When Tom Holland was first tapped to play Spider-Man at 19, his world was flipped upside down.
The British actor went on to win raves for his portrayal of the web-slinging superhero in both the Spider-Man and Avengers franchises and become the new center of the Marvel Cinematic Universe.
Now, Holland is back in his third solo film, the highly anticipated Spider-Man: No Way Home — alongside costars Benedict Cumberbatch, Jamie Foxx and his real-life girlfriend, Zendaya — and this time, it’s Spidey’s life that is turned upside down as the high schooler deals with the fallout after a villain reveals his secret identity.
The 25-year-old talks about what audiences can expect from his latest blockbuster, the challenges of shooting its intense action scenes and how he’s put his personal stamp on the teen superhero.
Can you give us a sneak peek of the new film?
This movie exceeds expectations in every way possible. This is the most cinematic and theatrical movie we’ve ever done. When they first pitched it to me, I was like, “There’s no way you’re going to be able to get that done.” And they did — and they did an amazing job.
How tough was it shooting the fight scenes?
There’s one where you’re going to see a style of fighting that you’ve never seen in a Spider-Man movie before. I reckon it’s a 35-beat fight scene between myself and one of the villains. We shot it over and over again over three or four days, and I remember my knuckles were all bloody and I was knackered. In all fairness, it was awful. But in the film, it’s so spectacular.
What do you love most about the character?
Peter Parker. He’s Spider-Man’s biggest superpower, and that’s because of his humility. What sets him apart from the rest is that he’s unable to not do the right thing. As an actor, bringing that to life has been so fun because it’s sometimes incredibly frustrating. [I’ll] read these scripts, and I just want Peter Parker to be selfish, just one time. Because he always puts everybody else first and therefore kind of s**ts on himself.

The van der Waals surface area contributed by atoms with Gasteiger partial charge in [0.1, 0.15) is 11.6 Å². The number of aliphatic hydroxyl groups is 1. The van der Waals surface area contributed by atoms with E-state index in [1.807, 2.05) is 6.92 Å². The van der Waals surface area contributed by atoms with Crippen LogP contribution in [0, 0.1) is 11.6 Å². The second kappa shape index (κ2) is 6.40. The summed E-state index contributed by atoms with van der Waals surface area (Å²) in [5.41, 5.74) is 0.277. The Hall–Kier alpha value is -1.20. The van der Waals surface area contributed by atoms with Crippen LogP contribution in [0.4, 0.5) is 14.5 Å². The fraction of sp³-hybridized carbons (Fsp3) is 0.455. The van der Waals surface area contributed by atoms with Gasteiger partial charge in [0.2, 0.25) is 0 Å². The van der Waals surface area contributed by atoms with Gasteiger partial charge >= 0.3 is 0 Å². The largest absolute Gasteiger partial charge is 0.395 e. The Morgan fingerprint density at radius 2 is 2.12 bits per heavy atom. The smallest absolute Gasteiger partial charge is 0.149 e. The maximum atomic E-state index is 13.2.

Now that Spider-Man is finally revealed to be Peter Parker, how did you get into his mindset?
I always feel like Peter Parker has some sort of parallel with my life. This film kind of explores the adverse effects of fame and what can happen to someone, especially at a young age, and how it can affect you for better or for worse. It’s no secret that when this happens to you, your life changes, and there are certain things that you can’t do anymore. I’ve had a wonderful experience and feel very looked after by the fans. But there are people out there who haven’t had the same experience, and Peter Parker, unfortunately, is going through that.
Looking back over all the SpiderMan movies, what do you think you’ve imprinted on the role?
I think my biggest thing when coming into this world was to lean into the idea that this is a 15-year-old superhero. I wanted to really, really hone in on his youthfulness. There’s lots of stuff that you’ll see throughout my films where Peter Parker does everyday things, but in a way that a teenage Spider-Man would do them, like watching TV and the remote was too far away, and you’d web the remote and fling it back. Making Peter Parker authentic and a real teenager, a real high schooler, was really important.
What do you hope to teach young Marvel fans with your portrayal of Spider-Man?
Wow, that’s a huge question. Well, with my three movies, it’s that with great power comes great responsibility. The world is changing. Everyone has a voice, and we have a responsibility to do the right thing and help out our neighbor and look after one another — and that’s exactly what Spider-Man stands for.